On Monday, Rui Araujo was sworn in as the new prime minister of East Timor. A former health minister and physician from the country’s opposition party, he replaces Xanana Gusmão, who served as the country’s first president after East Timor gained independence from Indonesia in a bloody independence battle, and more recently as prime minister. Gusmão stepped down to make way for a new generation of leaders, including members of the political opposition, to facilitate the formation of a new unity government. Araujo has the potential to usher in a new period of cross-party cooperation as East Timor faces a host of critical challenges, including the need to address widespread poverty, unemployment, corruption, and an array of human-rights challenges. Additionally, Araujo also inherits a host of issues related to the country’s 1975-1999 violent conflict with Indonesia, including the legacy of killings, enforced disappearances, sexual violence, torture, and war crimes – most unprosecuted.
Though rich in natural resources, East Timor remains one of the world’s poorest countries with about half of its 1.2 million citizens living in poverty. High inflation, unemployment, and heavy reliance on gas revenues still plague the country. East Timor’s poor economic development is largely due to years of protracted conflict with Indonesia; according to the World Bank, decades of violence destroyed nearly seventy percent of the country’s buildings, homes, and school and approximately 75 percent of the population was displaced.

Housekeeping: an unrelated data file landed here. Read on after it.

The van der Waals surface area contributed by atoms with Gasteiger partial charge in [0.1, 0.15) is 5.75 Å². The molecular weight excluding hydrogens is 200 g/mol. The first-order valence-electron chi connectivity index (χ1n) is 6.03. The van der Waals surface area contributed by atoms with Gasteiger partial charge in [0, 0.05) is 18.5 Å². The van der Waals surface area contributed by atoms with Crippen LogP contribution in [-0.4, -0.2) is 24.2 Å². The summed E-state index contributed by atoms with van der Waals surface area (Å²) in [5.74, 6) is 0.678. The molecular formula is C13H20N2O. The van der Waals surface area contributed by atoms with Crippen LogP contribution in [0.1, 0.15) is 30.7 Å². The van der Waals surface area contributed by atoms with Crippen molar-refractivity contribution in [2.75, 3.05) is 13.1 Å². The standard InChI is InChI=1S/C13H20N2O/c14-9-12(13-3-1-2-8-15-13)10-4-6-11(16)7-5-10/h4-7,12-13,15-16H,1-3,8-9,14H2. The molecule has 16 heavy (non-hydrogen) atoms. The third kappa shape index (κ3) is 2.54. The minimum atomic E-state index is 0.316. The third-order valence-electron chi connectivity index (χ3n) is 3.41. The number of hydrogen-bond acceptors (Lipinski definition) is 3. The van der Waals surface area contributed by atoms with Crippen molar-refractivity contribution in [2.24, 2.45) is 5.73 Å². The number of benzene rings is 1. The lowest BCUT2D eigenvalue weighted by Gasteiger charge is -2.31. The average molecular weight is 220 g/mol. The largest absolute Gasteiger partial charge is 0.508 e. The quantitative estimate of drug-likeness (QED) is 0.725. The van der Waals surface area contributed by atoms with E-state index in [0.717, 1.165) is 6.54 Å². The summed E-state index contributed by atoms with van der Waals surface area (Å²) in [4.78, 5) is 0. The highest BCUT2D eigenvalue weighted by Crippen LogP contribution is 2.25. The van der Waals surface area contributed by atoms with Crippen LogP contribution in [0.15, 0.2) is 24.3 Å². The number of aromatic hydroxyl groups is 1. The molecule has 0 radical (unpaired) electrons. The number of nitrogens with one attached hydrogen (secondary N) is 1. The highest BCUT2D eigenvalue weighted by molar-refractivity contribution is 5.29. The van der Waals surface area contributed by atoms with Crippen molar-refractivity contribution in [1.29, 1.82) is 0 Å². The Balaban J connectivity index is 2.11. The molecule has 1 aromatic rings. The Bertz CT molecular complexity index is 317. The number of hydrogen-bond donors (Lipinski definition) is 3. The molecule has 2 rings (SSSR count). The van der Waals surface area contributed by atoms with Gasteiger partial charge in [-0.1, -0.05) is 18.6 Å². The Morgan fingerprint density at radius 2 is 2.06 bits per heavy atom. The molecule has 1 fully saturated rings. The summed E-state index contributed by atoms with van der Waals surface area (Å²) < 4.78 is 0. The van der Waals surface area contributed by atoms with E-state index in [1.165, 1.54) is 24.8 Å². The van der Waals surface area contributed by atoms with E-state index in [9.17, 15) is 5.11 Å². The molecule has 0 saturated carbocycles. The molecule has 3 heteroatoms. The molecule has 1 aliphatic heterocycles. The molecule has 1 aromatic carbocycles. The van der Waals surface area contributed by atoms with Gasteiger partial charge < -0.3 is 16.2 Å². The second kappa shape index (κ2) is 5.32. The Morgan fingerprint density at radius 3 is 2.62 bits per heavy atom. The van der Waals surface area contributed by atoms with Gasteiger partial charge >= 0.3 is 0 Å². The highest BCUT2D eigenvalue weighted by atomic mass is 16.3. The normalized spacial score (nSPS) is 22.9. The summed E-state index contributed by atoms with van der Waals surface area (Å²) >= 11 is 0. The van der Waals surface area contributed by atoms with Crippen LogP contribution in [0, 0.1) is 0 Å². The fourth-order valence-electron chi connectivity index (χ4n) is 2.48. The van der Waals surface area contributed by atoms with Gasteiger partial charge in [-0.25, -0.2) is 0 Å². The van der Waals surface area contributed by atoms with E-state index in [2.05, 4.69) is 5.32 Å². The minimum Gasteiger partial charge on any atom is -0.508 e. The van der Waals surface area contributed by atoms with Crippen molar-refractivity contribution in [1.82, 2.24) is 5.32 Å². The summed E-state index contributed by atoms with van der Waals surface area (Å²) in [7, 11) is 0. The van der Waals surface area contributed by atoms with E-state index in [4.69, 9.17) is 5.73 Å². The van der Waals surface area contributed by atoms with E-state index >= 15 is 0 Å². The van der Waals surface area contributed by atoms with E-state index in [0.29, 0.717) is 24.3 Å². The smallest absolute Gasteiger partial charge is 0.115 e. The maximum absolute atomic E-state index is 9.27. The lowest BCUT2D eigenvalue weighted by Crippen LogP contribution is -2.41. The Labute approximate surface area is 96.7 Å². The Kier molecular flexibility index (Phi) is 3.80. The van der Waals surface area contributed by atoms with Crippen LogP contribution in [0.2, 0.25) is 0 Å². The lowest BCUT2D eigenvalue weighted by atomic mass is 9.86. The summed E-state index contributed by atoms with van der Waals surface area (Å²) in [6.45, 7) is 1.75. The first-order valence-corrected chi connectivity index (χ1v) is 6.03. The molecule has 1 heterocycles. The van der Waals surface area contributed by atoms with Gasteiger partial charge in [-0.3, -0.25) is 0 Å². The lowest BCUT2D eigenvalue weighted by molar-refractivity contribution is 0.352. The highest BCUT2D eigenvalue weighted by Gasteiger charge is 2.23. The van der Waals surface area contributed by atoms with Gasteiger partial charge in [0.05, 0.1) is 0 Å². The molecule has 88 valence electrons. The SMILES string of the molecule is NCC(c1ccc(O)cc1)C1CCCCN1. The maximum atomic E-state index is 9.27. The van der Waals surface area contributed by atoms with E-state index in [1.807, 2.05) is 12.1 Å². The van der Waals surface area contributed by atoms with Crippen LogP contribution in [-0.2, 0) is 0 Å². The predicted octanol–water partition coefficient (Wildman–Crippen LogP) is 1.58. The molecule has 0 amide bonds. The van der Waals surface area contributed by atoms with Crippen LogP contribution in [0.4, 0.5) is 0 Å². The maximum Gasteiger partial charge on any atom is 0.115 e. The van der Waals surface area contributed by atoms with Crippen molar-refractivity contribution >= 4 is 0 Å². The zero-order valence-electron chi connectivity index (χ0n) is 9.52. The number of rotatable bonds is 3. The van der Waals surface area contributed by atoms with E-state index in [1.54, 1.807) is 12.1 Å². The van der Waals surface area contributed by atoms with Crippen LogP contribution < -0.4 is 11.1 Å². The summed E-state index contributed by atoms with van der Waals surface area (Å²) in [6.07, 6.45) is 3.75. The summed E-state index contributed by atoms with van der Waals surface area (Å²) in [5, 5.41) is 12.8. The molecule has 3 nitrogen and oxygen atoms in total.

Currently, oil and gas account for 80 percent of the country’s GDP and 93 percent of its exports. Using revenues from gas, Gusmão’s government established a sovereign wealth fund in an effort to diversify the country’s economy and promote more widely distributed economic growth. If Araujo hopes to push the Timorese economy to its fullest potential, it is essential that it expand this fund and ensures that it is used to back projects that contribute to diversified revenue sources. This is particularly crucial and time-sensitive, given that the country’s most significant source, the Bayu Undan oil and gas field, is projected to be exhausted by 2024.
East Timor also faces some of the highest unemployment in the world. The International Crisis Group previously estimated that 71 percent of the available workforce is either unemployed or informally employed. In light of these ongoing challenges, Araujo’s government needs to focus on improving infrastructure, strengthening human capital, and developing new growth in industries such as tourism. The government should also concentrate on expanding efforts to work with multilateral institutions such as the World Bank and the United Nations, which have assisted in strengthening the country’s economy.
In addition to addressing East Timor’s economic challenges, Araujo’s government must work to address corruption, which is endemic in the country. Transparency International ranks East Timor 133rd among 138 countries in its 2014 Corruption Perceptions Index, a composite index based on corruption in the public sector. Bowing to public concern over corruption, in 2010, Gusmão appointed the country’s first anti-corruption commissioner. Araujo’s government needs to expand these efforts to reform the country’s culture of corruption by ensuring that the anti-corruption commission has the unconditional support of the government. It should also adopt the OECD anti-bribery convention, to which seven non-OECD member countries have signed on.